* Mixed live, feeder cattle settlement
* USDA cattle data neutral for futures
By Theopolis Waters
CHICAGO, March 24 Chicago Mercantile Exchange
lean hog futures on Friday suffered their biggest one-day
loss in a month, with pressure from liquidation by funds that
were largely responsible for Thursday's market rally, said
April hogs ended 2.075 cents per pound lower at
67.275 cents, and May 1.725 cents lower at 72.225 cents.
"Futures are still definitely at the high-end of cash market
expectations," said Livestock Marketing Information Center
director Jim Robb.
Slaughter-ready, or cash, hogs slipped for a second straight
day with Friday's average Iowa/Minnesota price at $66.07 per
cwt, down 98 cents from Thursday, the U.S. Department of
Packers resisted paying more for hogs at higher prices that,
along with inconsistent wholesale pork values, shaved their
Friday's average pork packer margins were a positive $17.85
per head, down from a positive $23.25 last week, as calculated
Investor caution before USDA's March 30 quarterly hog report
further pressured futures.
MIXED CATTLE BEFORE NEUTRAL REPORT
CME live cattle nearby contracts gained modestly, while back
months eased, ahead of what turned out to be a neutral U.S.
government monthly Cattle-On-Feed report.
Friday's report showed 1 percent fewer cattle placed in
feedlots in February than a year ago, nearly matching analysts'
April live cattle closed up 0.325 cent per pound to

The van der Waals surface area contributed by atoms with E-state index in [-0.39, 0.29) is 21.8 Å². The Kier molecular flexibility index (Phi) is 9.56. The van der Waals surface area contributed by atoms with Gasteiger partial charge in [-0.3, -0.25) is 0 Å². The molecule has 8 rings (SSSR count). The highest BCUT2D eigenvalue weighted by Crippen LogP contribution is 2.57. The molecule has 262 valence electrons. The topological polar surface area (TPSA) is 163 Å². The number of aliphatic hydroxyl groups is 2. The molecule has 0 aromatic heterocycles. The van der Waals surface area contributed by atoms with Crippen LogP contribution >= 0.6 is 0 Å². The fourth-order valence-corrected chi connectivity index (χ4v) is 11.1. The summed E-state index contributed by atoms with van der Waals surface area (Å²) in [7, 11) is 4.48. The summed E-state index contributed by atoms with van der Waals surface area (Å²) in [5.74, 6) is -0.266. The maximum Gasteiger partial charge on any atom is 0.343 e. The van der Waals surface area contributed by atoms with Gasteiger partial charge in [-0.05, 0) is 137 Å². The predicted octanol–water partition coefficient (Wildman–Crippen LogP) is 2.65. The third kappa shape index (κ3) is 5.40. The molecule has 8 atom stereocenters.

122.100 cents, and June up 0.050 cent to 112.850 cents.
August was down 0.100 cent to 107.800 cents, and October
0.325 cent lower at 107.275 cents.
Analysts said Friday's neutral USDA cattle report shifts
investor focus to cash and wholesale beef prices.
After the report, packers paid $130 per cwt for cash cattle
in the southern U.S. Plains, up $2 from last week in the region,
said feedlot sources.
And Friday afternoon's average wholesale beef price fell 66
cents per cwt to $221.62 from Thursday. Select dropped 22 cents
to $215.55, the USDA said.
Tight packer supplies and profitable, but slipping, packer
margins supported cash prices, said analysts and traders.
Grocers were reluctant to buy beef at current prices given ample
supplies, they said.
USDA estimated this week's cattle slaughter at 613,000 head,
25,000 more than a week ago.
CME feeder cattle mimicked mixed live cattle futures.
March feeder cattle ended down 0.325 cent per pound
to 133.375 cents, and April up 0.225 cents to 135.575
(Reporting by Theopolis Waters)